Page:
Vivian Richards surprised at Indian batsmen succumbing to Lankan spinners
West Indian batting legend Vivian Richards yesterday expressed surprise at the way Indian batsmen crumbled against the Sri Lankan slow bowlers in the first cricket Test, saying "the best players of spin" were "found wanting" while chasing a small target
New Delhi: West Indian batting legend Vivian Richards yesterday expressed surprise at the way Indian batsmen crumbled against the Sri Lankan slow bowlers in the first cricket Test, saying "the best players of spin" were "found wanting" while chasing a small target.
Vivian Richards. Pic/Sameer Markande
India were all out for 112 while chasing a victory target of 176 in the fourth innings at Galle, thereby losing the match by 63 runs with only two batsmen managing double digit scores. "India were to get some 170-odd runs to win and they have some of the best players against spin. But they were found wanting. It was not a big total but it looked hard for them," Richards, considered one of the most destructive batsmen to have played the game, said.
The 63-year-old Richards, who scored 8540 runs in 121 Tests and 6721 runs from 187 ODIs between 1974 and 1991, however refused to compare the captaincy styles of Mahendra Singh Dhoni and Virat Kohli but said he liked the current Indian Test captain's aggressive attitude. "I think Dhoni has come a long way by the way he led the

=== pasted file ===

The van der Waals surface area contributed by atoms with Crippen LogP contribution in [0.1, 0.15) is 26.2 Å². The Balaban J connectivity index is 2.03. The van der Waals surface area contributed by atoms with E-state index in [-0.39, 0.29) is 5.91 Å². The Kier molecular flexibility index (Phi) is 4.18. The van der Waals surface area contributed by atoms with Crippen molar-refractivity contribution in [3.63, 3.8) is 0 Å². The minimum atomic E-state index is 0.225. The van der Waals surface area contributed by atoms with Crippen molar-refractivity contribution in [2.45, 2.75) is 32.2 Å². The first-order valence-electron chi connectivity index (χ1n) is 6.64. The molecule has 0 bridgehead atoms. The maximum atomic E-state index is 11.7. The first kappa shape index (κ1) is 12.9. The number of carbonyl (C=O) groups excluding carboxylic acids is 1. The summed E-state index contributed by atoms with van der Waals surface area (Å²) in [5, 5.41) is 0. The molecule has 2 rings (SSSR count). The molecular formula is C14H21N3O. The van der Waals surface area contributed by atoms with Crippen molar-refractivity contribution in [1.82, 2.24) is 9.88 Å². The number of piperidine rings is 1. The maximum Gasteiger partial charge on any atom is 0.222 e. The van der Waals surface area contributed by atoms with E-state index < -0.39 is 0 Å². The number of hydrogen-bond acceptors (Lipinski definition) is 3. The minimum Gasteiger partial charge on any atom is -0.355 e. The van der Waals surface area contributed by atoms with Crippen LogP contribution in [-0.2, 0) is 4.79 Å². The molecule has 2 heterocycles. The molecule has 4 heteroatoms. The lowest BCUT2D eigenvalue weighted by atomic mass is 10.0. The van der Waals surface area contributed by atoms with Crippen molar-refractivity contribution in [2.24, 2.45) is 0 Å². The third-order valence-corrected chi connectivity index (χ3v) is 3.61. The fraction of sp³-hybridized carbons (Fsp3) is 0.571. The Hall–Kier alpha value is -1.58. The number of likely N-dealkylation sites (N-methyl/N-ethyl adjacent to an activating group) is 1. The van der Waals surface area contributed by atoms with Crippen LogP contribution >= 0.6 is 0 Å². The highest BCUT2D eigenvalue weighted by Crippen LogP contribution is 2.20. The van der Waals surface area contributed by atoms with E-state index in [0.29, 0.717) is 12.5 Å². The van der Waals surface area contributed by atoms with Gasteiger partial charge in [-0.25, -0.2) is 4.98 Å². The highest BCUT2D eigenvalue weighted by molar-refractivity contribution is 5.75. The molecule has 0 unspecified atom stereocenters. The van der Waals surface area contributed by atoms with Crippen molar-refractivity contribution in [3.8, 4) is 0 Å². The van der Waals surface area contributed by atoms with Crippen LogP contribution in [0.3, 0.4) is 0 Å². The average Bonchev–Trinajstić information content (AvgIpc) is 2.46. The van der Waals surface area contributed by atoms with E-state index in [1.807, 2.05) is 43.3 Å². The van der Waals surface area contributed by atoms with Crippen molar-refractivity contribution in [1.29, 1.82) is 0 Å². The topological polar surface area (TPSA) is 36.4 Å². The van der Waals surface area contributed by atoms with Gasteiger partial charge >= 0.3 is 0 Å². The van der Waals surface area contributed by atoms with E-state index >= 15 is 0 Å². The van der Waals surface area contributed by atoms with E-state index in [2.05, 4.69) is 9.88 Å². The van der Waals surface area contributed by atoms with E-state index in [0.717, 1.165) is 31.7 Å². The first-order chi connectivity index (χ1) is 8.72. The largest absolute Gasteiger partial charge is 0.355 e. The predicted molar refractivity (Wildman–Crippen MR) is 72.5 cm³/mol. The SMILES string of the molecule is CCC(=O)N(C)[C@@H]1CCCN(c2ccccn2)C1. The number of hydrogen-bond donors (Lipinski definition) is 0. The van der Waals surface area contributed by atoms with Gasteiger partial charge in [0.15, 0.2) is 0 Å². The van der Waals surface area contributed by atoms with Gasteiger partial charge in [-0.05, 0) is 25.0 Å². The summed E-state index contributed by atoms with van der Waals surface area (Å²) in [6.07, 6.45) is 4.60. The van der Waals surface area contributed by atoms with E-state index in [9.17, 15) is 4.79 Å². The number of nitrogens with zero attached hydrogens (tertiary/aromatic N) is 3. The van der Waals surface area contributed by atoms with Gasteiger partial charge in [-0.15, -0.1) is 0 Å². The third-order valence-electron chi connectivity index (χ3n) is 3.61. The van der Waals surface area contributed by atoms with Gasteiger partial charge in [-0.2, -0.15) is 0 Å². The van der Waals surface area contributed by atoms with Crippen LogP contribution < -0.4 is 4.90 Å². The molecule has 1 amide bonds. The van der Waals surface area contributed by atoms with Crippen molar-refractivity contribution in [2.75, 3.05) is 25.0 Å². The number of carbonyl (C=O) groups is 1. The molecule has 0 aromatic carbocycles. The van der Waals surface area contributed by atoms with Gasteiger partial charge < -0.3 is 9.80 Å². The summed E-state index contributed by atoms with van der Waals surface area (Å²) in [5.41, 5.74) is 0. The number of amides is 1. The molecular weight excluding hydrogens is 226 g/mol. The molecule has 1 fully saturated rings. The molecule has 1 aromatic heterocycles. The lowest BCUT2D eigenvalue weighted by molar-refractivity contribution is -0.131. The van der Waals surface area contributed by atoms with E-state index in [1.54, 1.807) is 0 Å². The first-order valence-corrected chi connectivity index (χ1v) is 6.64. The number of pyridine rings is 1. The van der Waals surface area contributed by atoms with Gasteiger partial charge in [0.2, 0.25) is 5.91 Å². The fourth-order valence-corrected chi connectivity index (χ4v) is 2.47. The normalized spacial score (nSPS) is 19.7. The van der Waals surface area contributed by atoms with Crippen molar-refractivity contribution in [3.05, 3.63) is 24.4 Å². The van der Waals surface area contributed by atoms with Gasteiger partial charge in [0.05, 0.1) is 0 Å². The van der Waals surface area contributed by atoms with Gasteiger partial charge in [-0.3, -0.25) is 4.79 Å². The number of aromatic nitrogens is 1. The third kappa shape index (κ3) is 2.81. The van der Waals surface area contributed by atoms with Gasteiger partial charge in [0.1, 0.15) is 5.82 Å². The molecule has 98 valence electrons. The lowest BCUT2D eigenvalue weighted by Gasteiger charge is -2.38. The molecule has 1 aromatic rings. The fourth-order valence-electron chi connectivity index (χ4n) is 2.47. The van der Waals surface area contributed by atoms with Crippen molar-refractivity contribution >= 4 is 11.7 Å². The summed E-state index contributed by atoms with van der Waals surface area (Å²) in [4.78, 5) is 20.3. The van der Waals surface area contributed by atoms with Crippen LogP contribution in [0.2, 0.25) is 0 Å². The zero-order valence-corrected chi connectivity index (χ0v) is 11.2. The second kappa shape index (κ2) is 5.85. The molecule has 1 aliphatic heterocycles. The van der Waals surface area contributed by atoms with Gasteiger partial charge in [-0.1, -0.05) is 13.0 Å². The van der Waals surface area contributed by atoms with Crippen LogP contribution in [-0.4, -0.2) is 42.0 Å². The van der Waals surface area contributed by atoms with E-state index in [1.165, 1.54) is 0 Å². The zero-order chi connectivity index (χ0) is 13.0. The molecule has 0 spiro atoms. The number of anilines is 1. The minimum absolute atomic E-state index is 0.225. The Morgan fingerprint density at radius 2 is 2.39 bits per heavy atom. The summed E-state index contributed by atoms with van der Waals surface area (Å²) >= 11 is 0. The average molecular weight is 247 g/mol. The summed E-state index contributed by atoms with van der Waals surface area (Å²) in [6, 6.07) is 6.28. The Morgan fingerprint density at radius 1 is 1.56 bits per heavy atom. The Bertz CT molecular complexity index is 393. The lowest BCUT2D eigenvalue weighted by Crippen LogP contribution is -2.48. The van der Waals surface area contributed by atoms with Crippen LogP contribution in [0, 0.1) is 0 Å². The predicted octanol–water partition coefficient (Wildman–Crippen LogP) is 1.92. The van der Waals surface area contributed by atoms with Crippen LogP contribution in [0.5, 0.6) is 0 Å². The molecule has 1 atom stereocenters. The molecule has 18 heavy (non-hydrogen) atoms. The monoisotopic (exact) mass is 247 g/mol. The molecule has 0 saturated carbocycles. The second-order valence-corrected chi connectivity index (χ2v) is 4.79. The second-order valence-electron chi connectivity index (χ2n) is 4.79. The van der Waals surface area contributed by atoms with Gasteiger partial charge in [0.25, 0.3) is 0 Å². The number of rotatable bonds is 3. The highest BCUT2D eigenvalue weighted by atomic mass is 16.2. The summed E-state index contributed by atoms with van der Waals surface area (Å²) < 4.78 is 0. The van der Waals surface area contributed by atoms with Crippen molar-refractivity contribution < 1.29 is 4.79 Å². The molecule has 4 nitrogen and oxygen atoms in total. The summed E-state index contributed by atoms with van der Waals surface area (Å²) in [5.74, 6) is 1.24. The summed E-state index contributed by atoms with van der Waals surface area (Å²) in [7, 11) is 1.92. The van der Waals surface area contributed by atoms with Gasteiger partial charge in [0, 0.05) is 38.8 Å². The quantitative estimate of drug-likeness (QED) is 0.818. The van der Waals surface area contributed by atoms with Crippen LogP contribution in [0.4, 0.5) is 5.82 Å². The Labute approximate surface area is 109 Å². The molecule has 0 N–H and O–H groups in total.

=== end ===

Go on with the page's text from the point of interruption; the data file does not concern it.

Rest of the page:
Indian team. Virat has passion for aggression.
There was nothing wrong with that. I like his ways," said the former West Indies captain. "For the way he (Kohli) batted and the way he showed his aggression, it did not come very well for India at the end in the Australia tour. India did not quite respond to the way he batted. It was a pity," he told NDTV. Asked about his opinion on India still refusing to embrace the controversial Decision Review System, Richards simply said, "If it (DRS) was in play in Galle, India would have won the first Test."
On the Dwayne Bravo-led West Indies team's decision to pull out midway from the India tour last year, Richards simply asked for forgiveness from the Indians. "I felt ashamed at the way things had happened. Many a guys who had brought West Indies cricket back from those days felt ashamed. What I would say to India is that please forgive us, we are much better than that (incident)," he said.